“Overdue and over budget, over and over again” pulled from The Economist. http://www.economist.com/node/4065653
Overview: This article outlines the challenges projects and project managers’ face in keeping projects within the designated time frame and within the budget. More importantly, it states that over 180 years of project management, very little has changed. In the past, projects were routinely over budget and took longer than anticipated. Even today with technological advances, including the various project management software, projects continue to run over budget and require time extensions. Within the article, current projects are highlighted, such as the oil pipeline from Azerbaijan’s Caspian wells to the Turkish Mediterranean port of Ceyhan, which is running several months behind schedule and is currently 5-10% over its four billion dollar budget. As most of us would probably expect, The Economist points out that many of the current large-scale projects are IT focused. Even with increased technology and technological support, these projects are just as likely to cost more money and require more time that planned. This includes the process of moving patient records to electronic health record systems in the healthcare sector; which is a process many hospitals and clinics are currently undergoing.
There are astounding statistics included in the article: on average, recent large-scale IT projects took 84% more time than expected and costs tended to be 59% above the original budget. Additionally, projects are cited as experiencing the most challenges when the initiation phase gets separated from execution, such as when project managers make unrealistically optimistic budgets. However, the Project Management Institute has found that more companies are now employing designated project managers, which will hopefully improve project outcomes in meeting budgets and timeframes.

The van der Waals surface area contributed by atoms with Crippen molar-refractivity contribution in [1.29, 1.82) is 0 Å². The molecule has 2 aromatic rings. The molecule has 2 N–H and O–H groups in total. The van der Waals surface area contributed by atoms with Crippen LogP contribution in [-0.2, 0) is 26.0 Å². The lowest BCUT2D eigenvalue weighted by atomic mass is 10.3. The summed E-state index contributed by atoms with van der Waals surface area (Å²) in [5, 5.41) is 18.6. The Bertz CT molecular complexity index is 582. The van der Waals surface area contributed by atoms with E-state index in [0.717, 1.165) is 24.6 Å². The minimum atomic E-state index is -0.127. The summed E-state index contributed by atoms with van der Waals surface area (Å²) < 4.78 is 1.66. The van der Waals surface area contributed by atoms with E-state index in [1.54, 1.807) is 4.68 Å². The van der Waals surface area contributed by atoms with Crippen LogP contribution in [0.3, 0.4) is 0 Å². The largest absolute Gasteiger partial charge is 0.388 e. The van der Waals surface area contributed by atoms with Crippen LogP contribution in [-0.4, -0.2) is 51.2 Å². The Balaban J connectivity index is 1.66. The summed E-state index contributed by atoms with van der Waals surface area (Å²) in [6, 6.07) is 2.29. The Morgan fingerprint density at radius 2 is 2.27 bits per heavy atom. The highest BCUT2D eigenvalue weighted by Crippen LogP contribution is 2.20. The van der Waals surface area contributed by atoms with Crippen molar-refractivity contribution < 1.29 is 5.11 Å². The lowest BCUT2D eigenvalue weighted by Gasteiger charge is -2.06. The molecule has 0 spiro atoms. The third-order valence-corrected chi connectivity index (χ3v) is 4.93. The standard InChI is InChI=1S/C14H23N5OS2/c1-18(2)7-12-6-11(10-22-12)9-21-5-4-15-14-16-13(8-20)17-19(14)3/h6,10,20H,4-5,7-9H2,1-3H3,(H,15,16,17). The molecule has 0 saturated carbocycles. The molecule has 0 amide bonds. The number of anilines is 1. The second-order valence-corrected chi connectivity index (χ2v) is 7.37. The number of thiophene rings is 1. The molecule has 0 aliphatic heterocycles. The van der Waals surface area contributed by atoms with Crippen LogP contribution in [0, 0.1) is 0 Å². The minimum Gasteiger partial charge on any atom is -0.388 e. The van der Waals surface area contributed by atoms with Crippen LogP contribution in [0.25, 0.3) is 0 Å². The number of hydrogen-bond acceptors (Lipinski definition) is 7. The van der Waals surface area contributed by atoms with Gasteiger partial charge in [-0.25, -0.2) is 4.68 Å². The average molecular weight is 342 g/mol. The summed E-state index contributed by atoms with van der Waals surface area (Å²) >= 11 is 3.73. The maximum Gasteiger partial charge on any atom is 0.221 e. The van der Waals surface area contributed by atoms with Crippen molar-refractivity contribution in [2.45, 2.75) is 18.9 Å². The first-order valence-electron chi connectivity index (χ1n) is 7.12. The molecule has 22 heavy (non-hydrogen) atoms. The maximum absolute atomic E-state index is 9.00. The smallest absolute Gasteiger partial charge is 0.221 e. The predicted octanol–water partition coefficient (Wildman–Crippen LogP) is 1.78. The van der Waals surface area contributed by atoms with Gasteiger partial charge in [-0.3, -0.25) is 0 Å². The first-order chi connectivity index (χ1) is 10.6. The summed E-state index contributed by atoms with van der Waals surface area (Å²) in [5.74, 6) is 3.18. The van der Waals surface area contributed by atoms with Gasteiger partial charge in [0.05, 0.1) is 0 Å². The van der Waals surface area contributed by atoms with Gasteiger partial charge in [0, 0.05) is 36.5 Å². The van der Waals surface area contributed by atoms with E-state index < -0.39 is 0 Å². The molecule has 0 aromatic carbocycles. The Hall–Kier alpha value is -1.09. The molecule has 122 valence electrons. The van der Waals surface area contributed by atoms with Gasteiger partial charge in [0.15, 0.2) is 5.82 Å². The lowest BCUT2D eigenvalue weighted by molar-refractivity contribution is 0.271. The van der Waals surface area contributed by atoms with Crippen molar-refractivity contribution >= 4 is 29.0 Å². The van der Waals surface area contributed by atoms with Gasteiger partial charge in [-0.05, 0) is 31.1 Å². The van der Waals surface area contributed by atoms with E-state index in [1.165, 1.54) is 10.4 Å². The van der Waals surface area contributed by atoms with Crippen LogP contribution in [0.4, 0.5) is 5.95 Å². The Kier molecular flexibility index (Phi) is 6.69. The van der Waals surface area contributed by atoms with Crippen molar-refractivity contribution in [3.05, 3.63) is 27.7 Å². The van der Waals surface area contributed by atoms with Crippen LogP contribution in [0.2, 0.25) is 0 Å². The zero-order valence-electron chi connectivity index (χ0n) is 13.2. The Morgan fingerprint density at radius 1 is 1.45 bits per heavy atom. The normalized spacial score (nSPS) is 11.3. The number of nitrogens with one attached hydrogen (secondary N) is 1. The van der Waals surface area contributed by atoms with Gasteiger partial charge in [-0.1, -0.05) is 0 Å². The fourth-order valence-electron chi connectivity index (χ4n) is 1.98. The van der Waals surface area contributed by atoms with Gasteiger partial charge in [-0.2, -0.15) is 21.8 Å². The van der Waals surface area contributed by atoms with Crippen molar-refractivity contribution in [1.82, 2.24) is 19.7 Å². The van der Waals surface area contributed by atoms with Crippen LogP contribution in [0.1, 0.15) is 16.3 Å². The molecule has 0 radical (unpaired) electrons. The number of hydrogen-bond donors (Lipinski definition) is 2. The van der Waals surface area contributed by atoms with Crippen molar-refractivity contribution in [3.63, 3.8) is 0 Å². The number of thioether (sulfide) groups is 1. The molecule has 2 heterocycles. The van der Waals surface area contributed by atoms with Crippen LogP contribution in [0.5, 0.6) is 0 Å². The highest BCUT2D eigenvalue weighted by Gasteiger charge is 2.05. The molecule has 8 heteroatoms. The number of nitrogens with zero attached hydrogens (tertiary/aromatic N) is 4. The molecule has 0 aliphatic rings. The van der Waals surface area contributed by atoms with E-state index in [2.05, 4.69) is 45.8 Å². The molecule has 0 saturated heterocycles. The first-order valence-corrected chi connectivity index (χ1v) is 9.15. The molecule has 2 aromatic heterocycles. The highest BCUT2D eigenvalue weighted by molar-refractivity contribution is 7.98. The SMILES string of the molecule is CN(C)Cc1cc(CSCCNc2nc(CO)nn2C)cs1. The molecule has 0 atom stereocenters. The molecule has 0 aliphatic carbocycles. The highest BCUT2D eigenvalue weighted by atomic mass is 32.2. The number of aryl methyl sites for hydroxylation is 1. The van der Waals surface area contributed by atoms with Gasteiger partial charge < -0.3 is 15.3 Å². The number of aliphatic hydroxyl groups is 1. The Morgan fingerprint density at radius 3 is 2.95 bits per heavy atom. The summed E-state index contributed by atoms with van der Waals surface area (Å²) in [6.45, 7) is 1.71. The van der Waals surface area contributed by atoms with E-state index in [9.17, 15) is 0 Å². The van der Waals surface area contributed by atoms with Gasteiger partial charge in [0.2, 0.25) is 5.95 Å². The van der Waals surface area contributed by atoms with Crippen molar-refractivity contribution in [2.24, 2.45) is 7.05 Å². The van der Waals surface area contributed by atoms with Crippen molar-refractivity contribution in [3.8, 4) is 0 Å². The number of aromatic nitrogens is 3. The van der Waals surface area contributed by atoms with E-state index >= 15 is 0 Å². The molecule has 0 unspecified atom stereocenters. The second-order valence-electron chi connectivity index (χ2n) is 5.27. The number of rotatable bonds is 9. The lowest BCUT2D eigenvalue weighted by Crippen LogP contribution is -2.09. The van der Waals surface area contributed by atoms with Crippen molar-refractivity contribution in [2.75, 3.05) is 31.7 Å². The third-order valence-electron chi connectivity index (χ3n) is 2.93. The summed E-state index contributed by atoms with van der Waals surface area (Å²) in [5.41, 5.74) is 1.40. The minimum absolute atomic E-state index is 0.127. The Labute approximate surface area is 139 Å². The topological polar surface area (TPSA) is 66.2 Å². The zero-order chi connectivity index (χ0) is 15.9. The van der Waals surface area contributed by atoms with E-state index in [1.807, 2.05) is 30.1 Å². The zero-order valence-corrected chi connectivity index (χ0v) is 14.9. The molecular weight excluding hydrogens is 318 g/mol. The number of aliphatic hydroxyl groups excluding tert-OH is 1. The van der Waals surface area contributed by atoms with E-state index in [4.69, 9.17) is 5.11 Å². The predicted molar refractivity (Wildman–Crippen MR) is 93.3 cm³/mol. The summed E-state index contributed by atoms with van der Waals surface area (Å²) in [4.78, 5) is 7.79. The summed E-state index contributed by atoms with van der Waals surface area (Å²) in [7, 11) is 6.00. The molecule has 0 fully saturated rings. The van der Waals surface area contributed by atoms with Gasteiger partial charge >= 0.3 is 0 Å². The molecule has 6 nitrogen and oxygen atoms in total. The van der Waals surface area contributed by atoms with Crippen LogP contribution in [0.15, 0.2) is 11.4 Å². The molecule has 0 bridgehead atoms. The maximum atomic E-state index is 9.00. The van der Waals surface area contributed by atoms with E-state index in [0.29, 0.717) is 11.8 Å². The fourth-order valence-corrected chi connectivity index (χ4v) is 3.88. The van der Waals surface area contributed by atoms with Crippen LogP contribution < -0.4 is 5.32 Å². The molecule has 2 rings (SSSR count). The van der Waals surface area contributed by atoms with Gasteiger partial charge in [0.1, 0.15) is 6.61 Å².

Personal reaction: Overall, I was not surprised by what I read in this article. I think it is common for projects to be proposed with budgets and timeframes that are unrealistic in an attempt to secure a contract or impress management. Unfortunately, this sets the projects up for failure and furthers the precedent that projects will not meet the initial proposal. In my current position, we use Excel project planners to develop timeframes and monitor project progress. I do find this helpful in keeping my peers and clients updated, but it does add another layer of work, which can be time consuming. However, my current position involves many ongoing client projects at a time, therefore, Excel is a necessity in keeping myself organized and on top of their statuses. When I reflect on this, I think having designated project managers could be very beneficial in large organizations where there are many projects to juggle. In smaller organizations, such as my current employer, I do not believe it would be necessary or would result in improved project outcomes.
Peer questions: Are you surprised to hear that project management has not improved, resulting in projects that continue to come in over budget and exceed the timeframe? Do you believe that designated project managers within corporations will change these outcomes? For those of you that use project management software in your work environment, do you find that is helpful? Have you had to ask a client or your manager for a project extension? If so, how did you handle it and how did they react? Lastly, do you have designated project managers in your organization? If so, how do they interact with the various team members and clients?